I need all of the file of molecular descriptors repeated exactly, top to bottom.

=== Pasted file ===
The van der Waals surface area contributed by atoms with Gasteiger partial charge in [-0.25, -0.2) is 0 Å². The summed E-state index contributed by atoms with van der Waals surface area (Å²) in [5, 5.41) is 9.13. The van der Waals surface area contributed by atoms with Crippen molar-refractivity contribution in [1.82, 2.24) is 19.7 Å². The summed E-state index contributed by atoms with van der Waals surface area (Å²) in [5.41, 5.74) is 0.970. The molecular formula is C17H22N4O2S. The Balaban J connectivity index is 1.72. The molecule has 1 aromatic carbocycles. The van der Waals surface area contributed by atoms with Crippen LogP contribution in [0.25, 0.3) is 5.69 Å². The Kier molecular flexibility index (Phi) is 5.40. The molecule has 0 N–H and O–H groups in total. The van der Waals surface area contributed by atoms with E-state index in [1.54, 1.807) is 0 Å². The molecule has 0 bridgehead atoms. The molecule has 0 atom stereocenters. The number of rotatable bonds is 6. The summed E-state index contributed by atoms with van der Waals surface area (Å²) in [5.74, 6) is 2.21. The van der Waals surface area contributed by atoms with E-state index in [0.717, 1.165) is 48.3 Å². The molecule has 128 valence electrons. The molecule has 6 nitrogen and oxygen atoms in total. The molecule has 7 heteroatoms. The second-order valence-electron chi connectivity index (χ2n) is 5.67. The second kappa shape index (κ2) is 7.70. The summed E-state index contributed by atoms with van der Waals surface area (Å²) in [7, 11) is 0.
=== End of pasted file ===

The van der Waals surface area contributed by atoms with Gasteiger partial charge in [-0.25, -0.2) is 0 Å². The summed E-state index contributed by atoms with van der Waals surface area (Å²) in [5, 5.41) is 9.13. The van der Waals surface area contributed by atoms with Crippen molar-refractivity contribution in [1.82, 2.24) is 19.7 Å². The summed E-state index contributed by atoms with van der Waals surface area (Å²) in [5.41, 5.74) is 0.970. The molecular formula is C17H22N4O2S. The Balaban J connectivity index is 1.72. The molecule has 1 aromatic carbocycles. The van der Waals surface area contributed by atoms with Crippen LogP contribution in [0.25, 0.3) is 5.69 Å². The Kier molecular flexibility index (Phi) is 5.40. The molecule has 0 N–H and O–H groups in total. The van der Waals surface area contributed by atoms with E-state index in [1.54, 1.807) is 0 Å². The molecule has 0 bridgehead atoms. The molecule has 0 atom stereocenters. The number of rotatable bonds is 6. The summed E-state index contributed by atoms with van der Waals surface area (Å²) in [5.74, 6) is 2.21. The van der Waals surface area contributed by atoms with E-state index in [0.717, 1.165) is 48.3 Å². The molecule has 128 valence electrons. The molecule has 6 nitrogen and oxygen atoms in total. The molecule has 7 heteroatoms. The second-order valence-electron chi connectivity index (χ2n) is 5.67. The second kappa shape index (κ2) is 7.70. The summed E-state index contributed by atoms with van der Waals surface area (Å²) in [7, 11) is 0.